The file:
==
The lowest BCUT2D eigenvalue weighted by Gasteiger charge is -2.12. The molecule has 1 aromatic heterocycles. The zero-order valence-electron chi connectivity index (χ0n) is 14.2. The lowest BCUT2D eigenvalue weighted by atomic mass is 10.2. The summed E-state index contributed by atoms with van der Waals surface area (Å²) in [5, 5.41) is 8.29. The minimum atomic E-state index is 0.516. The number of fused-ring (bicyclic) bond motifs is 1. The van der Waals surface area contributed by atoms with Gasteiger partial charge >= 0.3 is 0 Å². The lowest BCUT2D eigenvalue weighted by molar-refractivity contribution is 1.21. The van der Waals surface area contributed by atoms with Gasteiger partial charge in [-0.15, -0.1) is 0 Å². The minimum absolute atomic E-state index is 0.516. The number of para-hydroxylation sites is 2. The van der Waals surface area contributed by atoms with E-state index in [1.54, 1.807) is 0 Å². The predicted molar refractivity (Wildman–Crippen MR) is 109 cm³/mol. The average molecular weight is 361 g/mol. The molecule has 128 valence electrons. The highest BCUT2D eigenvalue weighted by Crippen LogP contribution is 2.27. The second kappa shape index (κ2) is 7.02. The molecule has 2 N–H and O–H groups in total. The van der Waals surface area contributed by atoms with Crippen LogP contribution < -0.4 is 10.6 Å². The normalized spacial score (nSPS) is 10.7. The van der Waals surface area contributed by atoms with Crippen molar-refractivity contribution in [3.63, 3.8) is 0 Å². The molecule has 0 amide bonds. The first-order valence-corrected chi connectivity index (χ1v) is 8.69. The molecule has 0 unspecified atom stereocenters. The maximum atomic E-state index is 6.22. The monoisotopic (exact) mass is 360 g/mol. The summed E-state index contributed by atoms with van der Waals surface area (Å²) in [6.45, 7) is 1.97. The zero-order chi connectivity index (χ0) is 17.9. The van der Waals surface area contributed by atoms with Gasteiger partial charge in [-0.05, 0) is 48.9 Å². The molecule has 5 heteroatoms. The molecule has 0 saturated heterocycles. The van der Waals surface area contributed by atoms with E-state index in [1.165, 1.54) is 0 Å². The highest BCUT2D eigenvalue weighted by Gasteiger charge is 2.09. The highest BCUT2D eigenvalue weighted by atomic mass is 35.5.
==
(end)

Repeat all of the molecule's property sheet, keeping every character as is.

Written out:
The lowest BCUT2D eigenvalue weighted by Gasteiger charge is -2.12. The molecule has 1 aromatic heterocycles. The zero-order valence-electron chi connectivity index (χ0n) is 14.2. The lowest BCUT2D eigenvalue weighted by atomic mass is 10.2. The summed E-state index contributed by atoms with van der Waals surface area (Å²) in [5, 5.41) is 8.29. The minimum atomic E-state index is 0.516. The number of fused-ring (bicyclic) bond motifs is 1. The van der Waals surface area contributed by atoms with Gasteiger partial charge >= 0.3 is 0 Å². The lowest BCUT2D eigenvalue weighted by molar-refractivity contribution is 1.21. The van der Waals surface area contributed by atoms with Gasteiger partial charge in [-0.15, -0.1) is 0 Å². The minimum absolute atomic E-state index is 0.516. The number of para-hydroxylation sites is 2. The van der Waals surface area contributed by atoms with E-state index in [1.54, 1.807) is 0 Å². The predicted molar refractivity (Wildman–Crippen MR) is 109 cm³/mol. The average molecular weight is 361 g/mol. The molecule has 128 valence electrons. The highest BCUT2D eigenvalue weighted by Crippen LogP contribution is 2.27. The second kappa shape index (κ2) is 7.02. The molecule has 2 N–H and O–H groups in total. The van der Waals surface area contributed by atoms with Crippen LogP contribution < -0.4 is 10.6 Å². The normalized spacial score (nSPS) is 10.7. The van der Waals surface area contributed by atoms with Crippen molar-refractivity contribution in [3.63, 3.8) is 0 Å². The molecule has 0 amide bonds. The first-order valence-corrected chi connectivity index (χ1v) is 8.69. The molecule has 0 unspecified atom stereocenters. The maximum atomic E-state index is 6.22. The monoisotopic (exact) mass is 360 g/mol. The summed E-state index contributed by atoms with van der Waals surface area (Å²) in [6.45, 7) is 1.97. The zero-order chi connectivity index (χ0) is 17.9. The van der Waals surface area contributed by atoms with Gasteiger partial charge in [-0.05, 0) is 48.9 Å². The molecule has 5 heteroatoms. The molecule has 0 saturated heterocycles. The van der Waals surface area contributed by atoms with E-state index in [1.165, 1.54) is 0 Å². The highest BCUT2D eigenvalue weighted by Gasteiger charge is 2.09. The highest BCUT2D eigenvalue weighted by atomic mass is 35.5.